Anin checkpoint: free passage
14:45 - We pass by Barta’a checkpoint. All the parking lots on the Palestinian side are full. The truck parking lot on their way to inspection - also full. There were no cars on the road.
Crossing the village of Amricha. Garbage containers at the entrance are filled to overflowing. We are in Sector C (under full control of Israel). Who is responsible here for emptying the garbage?
14:50 - Ya’bed-Dotan Checkpoint
Cars pass with no delay. Here also, as with Tura checkpoint, garbage from the army is scattered on the side of the road. An army jeep that arrives from the direction of Mevo-Dotan stops next to us. A soldier gets out and asks us politely not to park on the side of the road “because it jumps the entire sector.” (It ignores the delineated area.) He suggests that we park in monument square, opposite, in the area of the checkpoint.
15:10 - Barta’a-Reihan checkpoint, on the Seamline Zone side
Many returning from a day’s work arrive in different vehicles. A bus diver resents that we are sitting in the car, looking into his vehicle, and writing. Afterward, it turns out that he was joking: he is a driver from Baka’a al Garbiya who gave out pens to us from the Yonit-Shalom Company of which he is the owner. “You don’t remember”? I certainly do. We parted on a friendly note.
15:30 - Tura-Shaked Checkpoint
A terrible stench met us. Perhaps the source is a pile of army garbage and poultry manure used as fertilizer in the fields during the winter. Few move here now. The call of the muezzin from Daher al Malec and the howling of the jackals from the direction of Shaked, sound like special tones. A cat sits on the breach in the fence opposite the cypresses.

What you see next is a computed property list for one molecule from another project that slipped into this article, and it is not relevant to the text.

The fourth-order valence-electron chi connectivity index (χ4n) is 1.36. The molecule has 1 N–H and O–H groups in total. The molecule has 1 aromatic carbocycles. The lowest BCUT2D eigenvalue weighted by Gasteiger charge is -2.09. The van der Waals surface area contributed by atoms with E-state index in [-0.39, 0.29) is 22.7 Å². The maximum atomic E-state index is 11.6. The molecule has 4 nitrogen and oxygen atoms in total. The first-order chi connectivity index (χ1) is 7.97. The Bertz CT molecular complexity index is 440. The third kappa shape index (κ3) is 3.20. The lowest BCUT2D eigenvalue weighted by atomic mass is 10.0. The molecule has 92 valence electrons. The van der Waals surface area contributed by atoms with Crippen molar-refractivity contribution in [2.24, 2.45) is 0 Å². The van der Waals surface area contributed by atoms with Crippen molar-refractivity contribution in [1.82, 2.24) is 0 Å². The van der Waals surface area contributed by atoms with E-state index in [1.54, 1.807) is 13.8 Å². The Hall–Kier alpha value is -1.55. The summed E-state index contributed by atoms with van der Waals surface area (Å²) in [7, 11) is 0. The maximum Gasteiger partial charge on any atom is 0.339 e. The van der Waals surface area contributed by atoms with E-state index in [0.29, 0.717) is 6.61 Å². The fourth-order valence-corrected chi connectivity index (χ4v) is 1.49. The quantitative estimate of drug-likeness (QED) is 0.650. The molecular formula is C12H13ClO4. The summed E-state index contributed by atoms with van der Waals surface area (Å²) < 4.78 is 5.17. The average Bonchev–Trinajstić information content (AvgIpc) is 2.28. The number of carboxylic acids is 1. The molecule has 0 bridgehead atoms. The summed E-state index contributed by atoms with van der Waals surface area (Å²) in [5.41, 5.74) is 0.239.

15:50 - Anin Checkpoint
The army and a representative of the District Command are next to the locked inner gate, where, next to the gate is a wide gap. In the “terminal” we recognized Abu S. and his wife from El Radiya. They are on their way to a wedding in Anin. They are loaded down with presents and food. The soldiers don’t allow them to pass. We suggest that we request passage for them. “No, no it’s not necessary; they will leave and we will pass . .” However, we suspect that the soldiers will ambush them. How will they get to the wedding? “There are places,” they say with a smile. We offer: “Come, we will take you to Umm al Fahm.” They are happy with the offer, and we are introduced to the short road that connects the West Bank with Umm al Fahm via a large breach in the separation fence. Many workers, especially young people, who return from work in Israel, go through this hole with total confidence. A mobile police car patrolling the main road of the city ignores what has just occurred.